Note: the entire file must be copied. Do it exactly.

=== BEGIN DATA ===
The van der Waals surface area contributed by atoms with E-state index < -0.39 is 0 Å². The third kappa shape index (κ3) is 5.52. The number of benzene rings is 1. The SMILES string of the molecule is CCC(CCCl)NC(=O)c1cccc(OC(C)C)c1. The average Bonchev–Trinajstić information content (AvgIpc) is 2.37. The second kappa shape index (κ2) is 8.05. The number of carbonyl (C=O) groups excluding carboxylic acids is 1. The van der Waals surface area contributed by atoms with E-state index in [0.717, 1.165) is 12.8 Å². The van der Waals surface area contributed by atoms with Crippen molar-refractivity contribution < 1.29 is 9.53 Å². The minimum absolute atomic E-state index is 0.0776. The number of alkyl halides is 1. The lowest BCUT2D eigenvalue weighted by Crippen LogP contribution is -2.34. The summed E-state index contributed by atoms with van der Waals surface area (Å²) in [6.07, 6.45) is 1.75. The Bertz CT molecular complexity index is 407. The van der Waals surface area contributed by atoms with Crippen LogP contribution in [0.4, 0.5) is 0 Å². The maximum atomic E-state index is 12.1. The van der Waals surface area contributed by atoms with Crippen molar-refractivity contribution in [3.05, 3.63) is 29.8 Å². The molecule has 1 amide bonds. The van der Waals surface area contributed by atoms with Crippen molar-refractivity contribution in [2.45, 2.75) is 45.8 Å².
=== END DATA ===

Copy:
The van der Waals surface area contributed by atoms with E-state index < -0.39 is 0 Å². The third kappa shape index (κ3) is 5.52. The number of benzene rings is 1. The SMILES string of the molecule is CCC(CCCl)NC(=O)c1cccc(OC(C)C)c1. The average Bonchev–Trinajstić information content (AvgIpc) is 2.37. The second kappa shape index (κ2) is 8.05. The number of carbonyl (C=O) groups excluding carboxylic acids is 1. The van der Waals surface area contributed by atoms with E-state index in [0.717, 1.165) is 12.8 Å². The van der Waals surface area contributed by atoms with Crippen molar-refractivity contribution < 1.29 is 9.53 Å². The minimum absolute atomic E-state index is 0.0776. The number of alkyl halides is 1. The lowest BCUT2D eigenvalue weighted by Crippen LogP contribution is -2.34. The summed E-state index contributed by atoms with van der Waals surface area (Å²) in [6.07, 6.45) is 1.75. The Bertz CT molecular complexity index is 407. The van der Waals surface area contributed by atoms with Crippen LogP contribution in [0.4, 0.5) is 0 Å². The maximum atomic E-state index is 12.1. The van der Waals surface area contributed by atoms with Crippen molar-refractivity contribution in [3.05, 3.63) is 29.8 Å². The molecule has 1 amide bonds. The van der Waals surface area contributed by atoms with Crippen molar-refractivity contribution in [2.45, 2.75) is 45.8 Å².